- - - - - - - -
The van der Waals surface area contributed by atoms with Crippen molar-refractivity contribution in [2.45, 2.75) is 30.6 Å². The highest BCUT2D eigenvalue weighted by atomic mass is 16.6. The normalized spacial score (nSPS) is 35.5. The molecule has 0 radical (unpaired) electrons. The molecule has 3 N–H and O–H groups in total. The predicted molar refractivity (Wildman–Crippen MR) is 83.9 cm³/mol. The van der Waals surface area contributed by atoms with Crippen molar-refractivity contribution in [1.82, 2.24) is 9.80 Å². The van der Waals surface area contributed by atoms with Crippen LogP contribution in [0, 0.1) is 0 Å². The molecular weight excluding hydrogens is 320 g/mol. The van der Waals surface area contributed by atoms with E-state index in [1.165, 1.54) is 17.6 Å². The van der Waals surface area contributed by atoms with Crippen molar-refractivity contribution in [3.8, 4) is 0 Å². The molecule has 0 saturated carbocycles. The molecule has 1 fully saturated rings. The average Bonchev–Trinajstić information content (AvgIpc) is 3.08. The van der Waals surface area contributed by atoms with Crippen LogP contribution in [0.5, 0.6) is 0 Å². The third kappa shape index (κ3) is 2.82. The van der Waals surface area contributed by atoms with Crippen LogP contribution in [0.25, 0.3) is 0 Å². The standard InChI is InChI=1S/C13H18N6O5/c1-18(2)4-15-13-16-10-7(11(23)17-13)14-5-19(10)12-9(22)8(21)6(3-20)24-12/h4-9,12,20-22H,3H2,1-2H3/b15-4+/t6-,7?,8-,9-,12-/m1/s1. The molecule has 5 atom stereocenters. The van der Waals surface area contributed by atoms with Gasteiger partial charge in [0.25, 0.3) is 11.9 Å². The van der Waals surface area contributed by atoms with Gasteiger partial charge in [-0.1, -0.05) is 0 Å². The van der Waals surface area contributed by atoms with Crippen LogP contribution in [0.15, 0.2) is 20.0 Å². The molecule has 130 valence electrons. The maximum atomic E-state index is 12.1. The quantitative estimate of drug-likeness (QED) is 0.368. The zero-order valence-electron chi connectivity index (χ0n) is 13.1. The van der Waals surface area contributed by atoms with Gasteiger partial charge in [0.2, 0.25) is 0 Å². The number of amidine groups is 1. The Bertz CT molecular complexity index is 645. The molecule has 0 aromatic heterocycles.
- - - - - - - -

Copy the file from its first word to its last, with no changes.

The van der Waals surface area contributed by atoms with Crippen molar-refractivity contribution in [2.45, 2.75) is 30.6 Å². The highest BCUT2D eigenvalue weighted by atomic mass is 16.6. The normalized spacial score (nSPS) is 35.5. The molecule has 0 radical (unpaired) electrons. The molecule has 3 N–H and O–H groups in total. The predicted molar refractivity (Wildman–Crippen MR) is 83.9 cm³/mol. The van der Waals surface area contributed by atoms with Crippen molar-refractivity contribution in [1.82, 2.24) is 9.80 Å². The van der Waals surface area contributed by atoms with Crippen LogP contribution in [0, 0.1) is 0 Å². The molecular weight excluding hydrogens is 320 g/mol. The van der Waals surface area contributed by atoms with E-state index in [1.165, 1.54) is 17.6 Å². The van der Waals surface area contributed by atoms with Crippen molar-refractivity contribution in [3.8, 4) is 0 Å². The molecule has 0 saturated carbocycles. The molecule has 1 fully saturated rings. The average Bonchev–Trinajstić information content (AvgIpc) is 3.08. The van der Waals surface area contributed by atoms with Crippen LogP contribution in [0.5, 0.6) is 0 Å². The third kappa shape index (κ3) is 2.82. The van der Waals surface area contributed by atoms with Crippen LogP contribution in [0.25, 0.3) is 0 Å². The standard InChI is InChI=1S/C13H18N6O5/c1-18(2)4-15-13-16-10-7(11(23)17-13)14-5-19(10)12-9(22)8(21)6(3-20)24-12/h4-9,12,20-22H,3H2,1-2H3/b15-4+/t6-,7?,8-,9-,12-/m1/s1. The molecule has 5 atom stereocenters. The van der Waals surface area contributed by atoms with Gasteiger partial charge in [0.25, 0.3) is 11.9 Å². The van der Waals surface area contributed by atoms with Gasteiger partial charge in [-0.1, -0.05) is 0 Å². The van der Waals surface area contributed by atoms with Crippen LogP contribution in [0.15, 0.2) is 20.0 Å². The molecule has 130 valence electrons. The maximum atomic E-state index is 12.1. The quantitative estimate of drug-likeness (QED) is 0.368. The zero-order valence-electron chi connectivity index (χ0n) is 13.1. The van der Waals surface area contributed by atoms with Gasteiger partial charge in [0.2, 0.25) is 0 Å². The number of amidine groups is 1. The Bertz CT molecular complexity index is 645. The molecule has 0 aromatic heterocycles.